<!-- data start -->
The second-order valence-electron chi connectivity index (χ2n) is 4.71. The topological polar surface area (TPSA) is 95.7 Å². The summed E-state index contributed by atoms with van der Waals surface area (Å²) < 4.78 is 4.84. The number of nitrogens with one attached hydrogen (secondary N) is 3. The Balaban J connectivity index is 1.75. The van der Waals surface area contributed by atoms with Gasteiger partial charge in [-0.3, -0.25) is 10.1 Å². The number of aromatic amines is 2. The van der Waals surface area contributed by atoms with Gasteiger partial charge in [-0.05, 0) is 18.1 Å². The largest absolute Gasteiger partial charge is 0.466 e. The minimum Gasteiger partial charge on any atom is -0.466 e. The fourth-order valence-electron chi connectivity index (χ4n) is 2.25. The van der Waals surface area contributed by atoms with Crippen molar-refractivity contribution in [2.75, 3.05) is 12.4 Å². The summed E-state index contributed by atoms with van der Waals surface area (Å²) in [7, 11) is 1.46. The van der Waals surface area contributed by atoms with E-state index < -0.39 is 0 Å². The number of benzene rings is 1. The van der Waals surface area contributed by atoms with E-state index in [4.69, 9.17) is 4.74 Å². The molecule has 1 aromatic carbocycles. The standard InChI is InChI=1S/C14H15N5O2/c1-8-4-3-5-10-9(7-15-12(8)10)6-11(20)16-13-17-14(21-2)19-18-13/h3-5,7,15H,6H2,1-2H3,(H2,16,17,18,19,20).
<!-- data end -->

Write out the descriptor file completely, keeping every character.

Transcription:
The second-order valence-electron chi connectivity index (χ2n) is 4.71. The topological polar surface area (TPSA) is 95.7 Å². The summed E-state index contributed by atoms with van der Waals surface area (Å²) < 4.78 is 4.84. The number of nitrogens with one attached hydrogen (secondary N) is 3. The Balaban J connectivity index is 1.75. The van der Waals surface area contributed by atoms with Gasteiger partial charge in [-0.3, -0.25) is 10.1 Å². The number of aromatic amines is 2. The van der Waals surface area contributed by atoms with Gasteiger partial charge in [-0.05, 0) is 18.1 Å². The largest absolute Gasteiger partial charge is 0.466 e. The minimum Gasteiger partial charge on any atom is -0.466 e. The fourth-order valence-electron chi connectivity index (χ4n) is 2.25. The van der Waals surface area contributed by atoms with Crippen molar-refractivity contribution in [2.75, 3.05) is 12.4 Å². The summed E-state index contributed by atoms with van der Waals surface area (Å²) in [7, 11) is 1.46. The van der Waals surface area contributed by atoms with E-state index < -0.39 is 0 Å². The number of benzene rings is 1. The van der Waals surface area contributed by atoms with E-state index in [4.69, 9.17) is 4.74 Å². The molecule has 1 aromatic carbocycles. The standard InChI is InChI=1S/C14H15N5O2/c1-8-4-3-5-10-9(7-15-12(8)10)6-11(20)16-13-17-14(21-2)19-18-13/h3-5,7,15H,6H2,1-2H3,(H2,16,17,18,19,20).